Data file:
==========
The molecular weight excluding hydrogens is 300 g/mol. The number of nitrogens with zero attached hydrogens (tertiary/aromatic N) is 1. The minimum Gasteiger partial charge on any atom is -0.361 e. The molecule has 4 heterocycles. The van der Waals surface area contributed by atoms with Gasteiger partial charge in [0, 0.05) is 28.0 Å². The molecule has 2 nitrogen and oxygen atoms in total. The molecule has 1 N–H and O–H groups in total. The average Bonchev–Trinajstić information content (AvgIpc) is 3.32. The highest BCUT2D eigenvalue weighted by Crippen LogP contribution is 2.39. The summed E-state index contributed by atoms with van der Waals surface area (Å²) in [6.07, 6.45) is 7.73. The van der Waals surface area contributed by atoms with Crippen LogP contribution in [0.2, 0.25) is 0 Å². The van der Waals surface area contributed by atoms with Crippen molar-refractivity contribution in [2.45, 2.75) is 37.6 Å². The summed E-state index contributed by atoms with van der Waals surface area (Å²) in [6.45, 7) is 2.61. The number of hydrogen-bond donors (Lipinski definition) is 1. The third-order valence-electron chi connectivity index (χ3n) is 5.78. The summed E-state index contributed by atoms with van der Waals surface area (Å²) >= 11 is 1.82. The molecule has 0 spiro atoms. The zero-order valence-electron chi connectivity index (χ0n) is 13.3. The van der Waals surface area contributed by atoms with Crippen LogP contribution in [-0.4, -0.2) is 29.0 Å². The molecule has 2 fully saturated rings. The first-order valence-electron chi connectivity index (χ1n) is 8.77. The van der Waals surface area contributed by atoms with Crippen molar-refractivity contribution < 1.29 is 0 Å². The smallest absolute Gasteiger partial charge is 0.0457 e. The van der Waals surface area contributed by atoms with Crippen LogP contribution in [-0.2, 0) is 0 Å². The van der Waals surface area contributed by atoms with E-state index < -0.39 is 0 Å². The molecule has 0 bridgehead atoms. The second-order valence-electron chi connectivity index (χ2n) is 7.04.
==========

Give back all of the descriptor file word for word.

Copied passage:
The molecular weight excluding hydrogens is 300 g/mol. The number of nitrogens with zero attached hydrogens (tertiary/aromatic N) is 1. The minimum Gasteiger partial charge on any atom is -0.361 e. The molecule has 4 heterocycles. The van der Waals surface area contributed by atoms with Gasteiger partial charge in [0, 0.05) is 28.0 Å². The molecule has 2 nitrogen and oxygen atoms in total. The molecule has 1 N–H and O–H groups in total. The average Bonchev–Trinajstić information content (AvgIpc) is 3.32. The highest BCUT2D eigenvalue weighted by Crippen LogP contribution is 2.39. The summed E-state index contributed by atoms with van der Waals surface area (Å²) in [6.07, 6.45) is 7.73. The van der Waals surface area contributed by atoms with Crippen LogP contribution in [0.2, 0.25) is 0 Å². The van der Waals surface area contributed by atoms with Crippen molar-refractivity contribution in [2.45, 2.75) is 37.6 Å². The summed E-state index contributed by atoms with van der Waals surface area (Å²) in [6.45, 7) is 2.61. The number of hydrogen-bond donors (Lipinski definition) is 1. The third-order valence-electron chi connectivity index (χ3n) is 5.78. The summed E-state index contributed by atoms with van der Waals surface area (Å²) >= 11 is 1.82. The molecule has 0 spiro atoms. The zero-order valence-electron chi connectivity index (χ0n) is 13.3. The van der Waals surface area contributed by atoms with Crippen LogP contribution in [-0.4, -0.2) is 29.0 Å². The molecule has 2 fully saturated rings. The first-order valence-electron chi connectivity index (χ1n) is 8.77. The van der Waals surface area contributed by atoms with Crippen molar-refractivity contribution < 1.29 is 0 Å². The smallest absolute Gasteiger partial charge is 0.0457 e. The van der Waals surface area contributed by atoms with Crippen LogP contribution in [-0.2, 0) is 0 Å². The van der Waals surface area contributed by atoms with E-state index < -0.39 is 0 Å². The molecule has 0 bridgehead atoms. The second-order valence-electron chi connectivity index (χ2n) is 7.04.